Hip Hop Matters: Politics, Pop Culture, and the Struggle for the Soul of a Movement by S. Craig Watkins
Sometimes, I read a hip-hop book and don’t learn anything new. That was not the case with this book. Watkins has some great stories to tell and knowledge to drop.
White Hip-Hop Eras
Watkins breaks down three eras of white rap music; Pre-Vanilla-Ice (1973-1990), Vanilla Ice (90-99), and Eminem (99 – present). I’m not sure this is the best way to break down the history, but it does show how different each era was and illustrates the perception of white emcees at the time.
The Beastie Boys are the probably biggest hip-hop group, pre Vanilla Ice. They are, for sure, the most well known. They didn’t hide the fact that they were white, but they never directly addressed this in their song. 3rd Bass, on the other hand, did occasionally make reference to their race in lyrics. In one song, MC Serch even called out some racist practices by saying, “Black cat is bad luck / Bad guys wear black / Must’ve been a white guy who started all that / Make the gas face / For those little white lies /”
There was another group in the pre-vanilla age that went by the name of Young Black Teenagers. They didn’t get released until after Vanilla Ice, which makes their stance on race even more interesting. They outright rejected their whiteness as is apparent with their name and lyrics.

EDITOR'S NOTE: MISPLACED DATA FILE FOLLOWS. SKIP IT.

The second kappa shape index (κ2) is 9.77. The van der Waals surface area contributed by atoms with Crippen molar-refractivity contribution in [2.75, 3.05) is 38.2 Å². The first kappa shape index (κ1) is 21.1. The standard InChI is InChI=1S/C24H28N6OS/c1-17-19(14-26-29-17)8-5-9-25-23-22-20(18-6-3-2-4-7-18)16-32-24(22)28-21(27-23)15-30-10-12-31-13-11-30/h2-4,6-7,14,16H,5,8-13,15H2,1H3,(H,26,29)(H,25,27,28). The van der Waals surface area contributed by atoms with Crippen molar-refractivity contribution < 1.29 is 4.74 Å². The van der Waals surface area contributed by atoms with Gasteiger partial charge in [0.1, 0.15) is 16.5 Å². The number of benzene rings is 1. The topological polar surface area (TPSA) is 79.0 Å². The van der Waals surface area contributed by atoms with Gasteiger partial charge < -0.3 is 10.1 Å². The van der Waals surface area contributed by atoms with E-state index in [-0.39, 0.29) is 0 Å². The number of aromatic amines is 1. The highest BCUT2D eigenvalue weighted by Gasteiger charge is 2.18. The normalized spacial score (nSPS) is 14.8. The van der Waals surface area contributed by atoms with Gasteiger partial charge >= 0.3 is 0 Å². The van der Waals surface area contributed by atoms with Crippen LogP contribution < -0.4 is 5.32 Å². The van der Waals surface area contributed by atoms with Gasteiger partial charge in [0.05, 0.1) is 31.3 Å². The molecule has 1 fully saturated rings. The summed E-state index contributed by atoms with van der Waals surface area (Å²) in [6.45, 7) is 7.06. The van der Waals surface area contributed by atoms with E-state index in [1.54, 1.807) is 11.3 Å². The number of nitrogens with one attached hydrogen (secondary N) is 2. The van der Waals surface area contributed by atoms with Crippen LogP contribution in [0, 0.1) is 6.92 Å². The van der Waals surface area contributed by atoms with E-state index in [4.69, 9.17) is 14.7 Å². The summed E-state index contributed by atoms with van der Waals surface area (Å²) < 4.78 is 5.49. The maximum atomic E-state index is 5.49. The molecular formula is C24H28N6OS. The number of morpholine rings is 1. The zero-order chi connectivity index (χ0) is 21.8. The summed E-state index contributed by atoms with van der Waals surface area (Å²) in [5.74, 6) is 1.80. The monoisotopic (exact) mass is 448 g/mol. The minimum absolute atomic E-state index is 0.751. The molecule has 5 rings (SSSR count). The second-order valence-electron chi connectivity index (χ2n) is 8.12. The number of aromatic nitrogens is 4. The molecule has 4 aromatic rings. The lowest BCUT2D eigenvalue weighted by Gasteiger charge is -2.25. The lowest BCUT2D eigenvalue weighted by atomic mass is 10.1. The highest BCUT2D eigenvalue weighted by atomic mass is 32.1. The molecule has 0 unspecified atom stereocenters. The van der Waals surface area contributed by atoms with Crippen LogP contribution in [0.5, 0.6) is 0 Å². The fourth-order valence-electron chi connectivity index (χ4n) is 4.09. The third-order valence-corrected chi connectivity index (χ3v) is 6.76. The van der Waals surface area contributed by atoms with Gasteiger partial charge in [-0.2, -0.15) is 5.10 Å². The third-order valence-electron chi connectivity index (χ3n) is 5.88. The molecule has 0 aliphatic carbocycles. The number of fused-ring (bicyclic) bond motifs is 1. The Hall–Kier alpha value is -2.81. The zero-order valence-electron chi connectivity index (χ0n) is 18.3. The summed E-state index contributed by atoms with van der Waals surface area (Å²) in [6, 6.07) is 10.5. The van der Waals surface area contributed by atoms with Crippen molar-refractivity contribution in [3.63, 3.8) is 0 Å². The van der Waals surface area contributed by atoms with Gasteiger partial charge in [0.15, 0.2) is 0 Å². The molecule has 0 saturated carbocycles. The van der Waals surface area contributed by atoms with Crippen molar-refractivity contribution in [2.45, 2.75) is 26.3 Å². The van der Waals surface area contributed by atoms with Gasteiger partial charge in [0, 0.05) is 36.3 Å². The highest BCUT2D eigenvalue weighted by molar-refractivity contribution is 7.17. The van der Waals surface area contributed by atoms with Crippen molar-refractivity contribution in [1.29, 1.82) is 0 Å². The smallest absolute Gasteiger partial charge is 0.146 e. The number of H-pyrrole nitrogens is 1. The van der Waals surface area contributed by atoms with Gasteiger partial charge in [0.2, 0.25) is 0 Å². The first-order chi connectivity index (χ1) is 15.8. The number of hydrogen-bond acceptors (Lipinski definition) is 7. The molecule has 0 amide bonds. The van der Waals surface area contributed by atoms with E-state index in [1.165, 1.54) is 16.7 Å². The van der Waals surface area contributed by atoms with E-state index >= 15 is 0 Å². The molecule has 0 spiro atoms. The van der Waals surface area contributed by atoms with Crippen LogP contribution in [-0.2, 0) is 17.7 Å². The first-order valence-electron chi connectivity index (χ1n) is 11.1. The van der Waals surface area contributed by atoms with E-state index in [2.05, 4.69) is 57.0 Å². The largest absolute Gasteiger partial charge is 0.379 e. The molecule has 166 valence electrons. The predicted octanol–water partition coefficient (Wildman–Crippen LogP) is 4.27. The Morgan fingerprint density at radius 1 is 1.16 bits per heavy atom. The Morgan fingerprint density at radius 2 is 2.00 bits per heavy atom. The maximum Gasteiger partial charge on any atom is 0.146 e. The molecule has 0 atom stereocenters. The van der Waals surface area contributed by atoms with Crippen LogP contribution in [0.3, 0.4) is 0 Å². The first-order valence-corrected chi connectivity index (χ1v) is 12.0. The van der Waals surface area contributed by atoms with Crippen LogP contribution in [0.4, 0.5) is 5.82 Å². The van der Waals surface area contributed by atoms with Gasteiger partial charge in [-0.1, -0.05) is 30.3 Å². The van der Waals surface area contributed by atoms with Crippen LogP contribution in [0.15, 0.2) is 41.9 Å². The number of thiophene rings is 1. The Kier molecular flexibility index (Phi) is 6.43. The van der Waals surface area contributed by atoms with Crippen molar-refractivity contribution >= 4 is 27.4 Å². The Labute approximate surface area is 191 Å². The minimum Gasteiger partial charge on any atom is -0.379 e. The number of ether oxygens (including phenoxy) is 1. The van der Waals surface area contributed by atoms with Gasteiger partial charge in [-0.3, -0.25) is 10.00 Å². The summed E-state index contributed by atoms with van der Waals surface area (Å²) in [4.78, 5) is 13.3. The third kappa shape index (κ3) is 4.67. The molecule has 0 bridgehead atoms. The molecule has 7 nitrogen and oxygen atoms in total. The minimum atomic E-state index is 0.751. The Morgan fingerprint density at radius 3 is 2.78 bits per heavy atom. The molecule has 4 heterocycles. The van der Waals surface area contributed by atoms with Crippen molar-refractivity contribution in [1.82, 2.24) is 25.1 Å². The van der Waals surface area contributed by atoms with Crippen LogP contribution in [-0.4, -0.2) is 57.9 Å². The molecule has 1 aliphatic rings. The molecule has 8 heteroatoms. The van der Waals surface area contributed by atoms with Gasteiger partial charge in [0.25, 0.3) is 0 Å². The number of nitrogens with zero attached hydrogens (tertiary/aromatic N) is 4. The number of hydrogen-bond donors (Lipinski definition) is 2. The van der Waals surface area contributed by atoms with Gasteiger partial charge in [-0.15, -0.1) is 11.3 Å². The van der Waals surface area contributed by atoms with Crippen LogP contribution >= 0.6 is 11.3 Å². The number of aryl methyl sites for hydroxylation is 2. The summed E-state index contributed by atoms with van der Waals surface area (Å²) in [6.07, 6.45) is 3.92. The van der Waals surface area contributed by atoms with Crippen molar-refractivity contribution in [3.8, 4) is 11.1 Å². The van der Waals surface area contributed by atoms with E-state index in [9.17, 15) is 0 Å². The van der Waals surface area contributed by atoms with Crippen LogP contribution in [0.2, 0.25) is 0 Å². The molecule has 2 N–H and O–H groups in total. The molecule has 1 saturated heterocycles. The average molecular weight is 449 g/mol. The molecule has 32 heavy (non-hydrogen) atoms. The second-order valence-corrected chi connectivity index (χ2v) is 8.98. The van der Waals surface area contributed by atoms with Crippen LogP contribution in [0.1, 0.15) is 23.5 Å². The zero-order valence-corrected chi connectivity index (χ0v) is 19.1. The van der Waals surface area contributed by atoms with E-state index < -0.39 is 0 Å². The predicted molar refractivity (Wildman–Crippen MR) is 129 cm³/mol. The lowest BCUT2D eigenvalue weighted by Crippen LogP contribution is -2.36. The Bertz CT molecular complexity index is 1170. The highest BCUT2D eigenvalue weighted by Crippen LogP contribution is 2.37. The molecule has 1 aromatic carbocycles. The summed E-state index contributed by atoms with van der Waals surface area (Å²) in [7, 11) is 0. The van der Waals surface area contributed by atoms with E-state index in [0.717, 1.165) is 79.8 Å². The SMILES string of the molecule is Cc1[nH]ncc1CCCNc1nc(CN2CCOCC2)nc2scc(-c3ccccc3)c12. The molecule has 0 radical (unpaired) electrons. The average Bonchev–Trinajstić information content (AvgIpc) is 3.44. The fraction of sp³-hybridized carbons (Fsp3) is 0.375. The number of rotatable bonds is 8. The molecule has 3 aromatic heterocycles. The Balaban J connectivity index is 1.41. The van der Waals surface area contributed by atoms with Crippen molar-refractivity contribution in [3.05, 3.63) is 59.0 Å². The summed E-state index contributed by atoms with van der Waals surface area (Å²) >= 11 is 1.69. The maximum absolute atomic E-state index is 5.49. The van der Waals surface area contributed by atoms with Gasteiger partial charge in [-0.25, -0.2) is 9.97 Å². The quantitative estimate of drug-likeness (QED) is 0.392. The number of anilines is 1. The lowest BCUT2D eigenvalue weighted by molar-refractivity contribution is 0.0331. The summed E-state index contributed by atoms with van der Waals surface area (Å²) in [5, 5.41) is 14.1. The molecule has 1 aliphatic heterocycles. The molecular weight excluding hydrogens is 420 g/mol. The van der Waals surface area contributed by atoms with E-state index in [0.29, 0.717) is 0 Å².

“In the overarching social structure of the United States, white people are born with social advantage. The question, then, becomes one of how white Americans treat this advantage when they record hip hop music, where artists draw credibility from social disadvantage. In the early 1990s hip hop, Vanilla Ice tried to conceal his white privilege and YBT claimed a cultural blackness that set them at a disadvantage among whites.”
White privilege exists in Western society as a whole, but it is not something that was understood on a national level until fairly recently. Since the 1990s, the post-Vanilla age, “subsequent white artists have confronted and redefined their whiteness in different ways.”
Eminem Flipped It
“Eminem inverted the narratives of black artists to show whiteness hindering his acceptance as a rapper. At the same time, he addresses the marketability of his whiteness as a privilege he would not have if he were black.”
He carefully constructed his right to perform hip-hop by showing that he was indeed a part of the culture and that he respected the art.
He anticipated a hostile reception to his race in his lyrics. And like the Beastie Boys or 3rd Bass, he immersed himself into hip hop culture, as though it was the most natural thing in the world. However, he also called attention to his whiteness as a sticking point to people who would criticize him for it. You can even see this in the film 8 Mile, when he counter-attacks by beating his opponent to the punch with some self deprecating humour. Conversely, he acknowledged how his race helped him sell more records. It was a delicate balance that he rode well.
“Eminem’s emphasis on his own whiteness makes his racial position a hardship that he continually must overcome in his rap career. Eminem inverts narratives of racial struggle as he asks listeners to accept that he has been discouraged against in the media, and by fans and fellow music artists.”
I have one more blog post about this book coming tomorrow. Stay tuned!